Jeromy: And we also have had some wonderful sponsors who have jumped in to be a part of the organization: KentuckyOne Health; Steve Grossman at Hilliard Lyons; Central Bank; Elite Graphics. We've gone to the Kentucky Arts Council. LexArts has given us grants. We were able to do a wonderful concert in January that served as a benefit for the organization. And then donations. We've been very excited about the fact that people are donating money to help us make this happen.
Tom: That sponsors of that significance are stepping up indicates real interest. What's in it for them? What's in it for Lexington?
Lyndy: It's an addition to our very vibrant art scene, but it's also something completely different. The element of having the professional actors coming in, the training ground, but also, the idea of summer theater in the opera house. A lot of people are excited about the possibility of what that could mean. We're filling a niche in this community and region. And I think people are excited to get on board with that and to be a part of it.
Jeromy: Louisville has Actors Theatre and Cincinnati has The Playhouse and other wonderful professional theater companies that are servicing those communities. We are looking to bring that type of organization to Lexington.
Tom: What is it about Lexington that makes it worth the risk?
Lyndy: I left after high school. So, we've been away a long time. And we were just so impressed and amazed when we got back at the vibrance of downtown and how much it has grown and blossomed in those, you know, 10 to 15 years when we were in New York and elsewhere. The energy felt right. Walking around downtown, we would just say this would be such a perfect addition to the downtown scene. Everything seems to be effervescing with this energy, the new restaurants, the new shops. There's so much of that entrepreneurial spirit happening. We bring the artistic side. That's what we know how to do and it seems like the perfect fit.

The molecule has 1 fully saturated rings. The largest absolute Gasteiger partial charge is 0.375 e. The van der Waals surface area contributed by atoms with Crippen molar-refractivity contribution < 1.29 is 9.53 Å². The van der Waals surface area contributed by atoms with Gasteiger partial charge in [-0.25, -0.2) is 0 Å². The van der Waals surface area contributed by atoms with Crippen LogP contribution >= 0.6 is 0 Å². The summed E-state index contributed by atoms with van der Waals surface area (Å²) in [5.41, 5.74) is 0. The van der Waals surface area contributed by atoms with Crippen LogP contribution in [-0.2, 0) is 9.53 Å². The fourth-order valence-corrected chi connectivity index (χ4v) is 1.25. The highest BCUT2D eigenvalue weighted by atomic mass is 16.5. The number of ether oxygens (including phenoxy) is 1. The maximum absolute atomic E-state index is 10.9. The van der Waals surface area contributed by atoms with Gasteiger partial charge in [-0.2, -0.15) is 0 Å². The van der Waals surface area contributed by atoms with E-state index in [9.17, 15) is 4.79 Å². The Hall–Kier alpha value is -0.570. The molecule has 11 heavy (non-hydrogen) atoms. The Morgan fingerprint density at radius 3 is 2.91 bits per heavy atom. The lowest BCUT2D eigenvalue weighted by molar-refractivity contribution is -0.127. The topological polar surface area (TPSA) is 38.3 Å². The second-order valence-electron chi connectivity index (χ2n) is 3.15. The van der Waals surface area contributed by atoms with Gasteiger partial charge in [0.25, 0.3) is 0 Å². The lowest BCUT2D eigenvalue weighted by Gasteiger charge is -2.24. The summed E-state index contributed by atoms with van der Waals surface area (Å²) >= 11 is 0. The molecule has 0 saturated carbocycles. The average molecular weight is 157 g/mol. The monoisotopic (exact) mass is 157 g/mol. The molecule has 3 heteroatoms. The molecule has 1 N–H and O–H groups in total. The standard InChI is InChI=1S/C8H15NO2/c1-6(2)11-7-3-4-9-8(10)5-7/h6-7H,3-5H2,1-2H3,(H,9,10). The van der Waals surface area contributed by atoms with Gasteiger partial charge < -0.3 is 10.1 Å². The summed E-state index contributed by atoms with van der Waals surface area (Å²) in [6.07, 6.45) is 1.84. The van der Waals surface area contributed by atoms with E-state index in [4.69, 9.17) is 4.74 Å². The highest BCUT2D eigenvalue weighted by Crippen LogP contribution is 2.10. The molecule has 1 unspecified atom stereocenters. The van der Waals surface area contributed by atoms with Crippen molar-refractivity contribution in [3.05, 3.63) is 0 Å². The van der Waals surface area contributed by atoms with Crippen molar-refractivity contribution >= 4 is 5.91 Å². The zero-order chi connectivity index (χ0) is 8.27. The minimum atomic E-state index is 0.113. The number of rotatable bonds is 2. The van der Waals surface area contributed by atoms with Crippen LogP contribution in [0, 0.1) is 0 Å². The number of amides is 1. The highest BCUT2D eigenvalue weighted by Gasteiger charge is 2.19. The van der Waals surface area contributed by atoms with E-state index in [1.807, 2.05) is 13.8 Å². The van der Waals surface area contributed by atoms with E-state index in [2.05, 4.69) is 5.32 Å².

Tom: The attraction to local talent should be pretty obvious, getting to be in the presence of experienced professionals. What interests that national talent enough for them to want to come to Lexington and participate?
Lyndy: For the Broadway actors, having the chance to come to a regional theater, do a short two or three-week gig in the summer, play a dream role in a gorgeous town like Lexington with all of its Southern charm and hospitality is a dream. The national talent and the Broadway community are very much in support of that.
Jeromy: Right. The true example of that is the fact that we were able to get Karen Ziemba, who has such an amazing career — four times nominated for a Tony. She won for Contact. To have her coming to be a part of a show in Lexington is incredible. To have her coming to be a part of the first show that we're producing is something we never dreamed of and we're amazingly excited to be able to share her talent and the talent of our other three guest artists coming from New York.
Tom: And of course, these folks need a place to stay, a place to dine and to just live when they're not at the opera house working. So, they'll be staying in hotels and eating in restaurants.
Lyndy: Absolutely. We'll be keeping Lexington hopping. I was just putting the welcome packets together with maps of Lexington and the dining options and encouraging them to do some sightseeing while they're here. So, it does bring a significant impact. Right now, it's just 1 show. But when we grow to our 3-show season for 6 to 8 weeks in the summertime, we hope to have a lot of folks coming in from New York and other states staying in our hotels, eating in our restaurants, shopping in our boutiques, experiencing Lexington.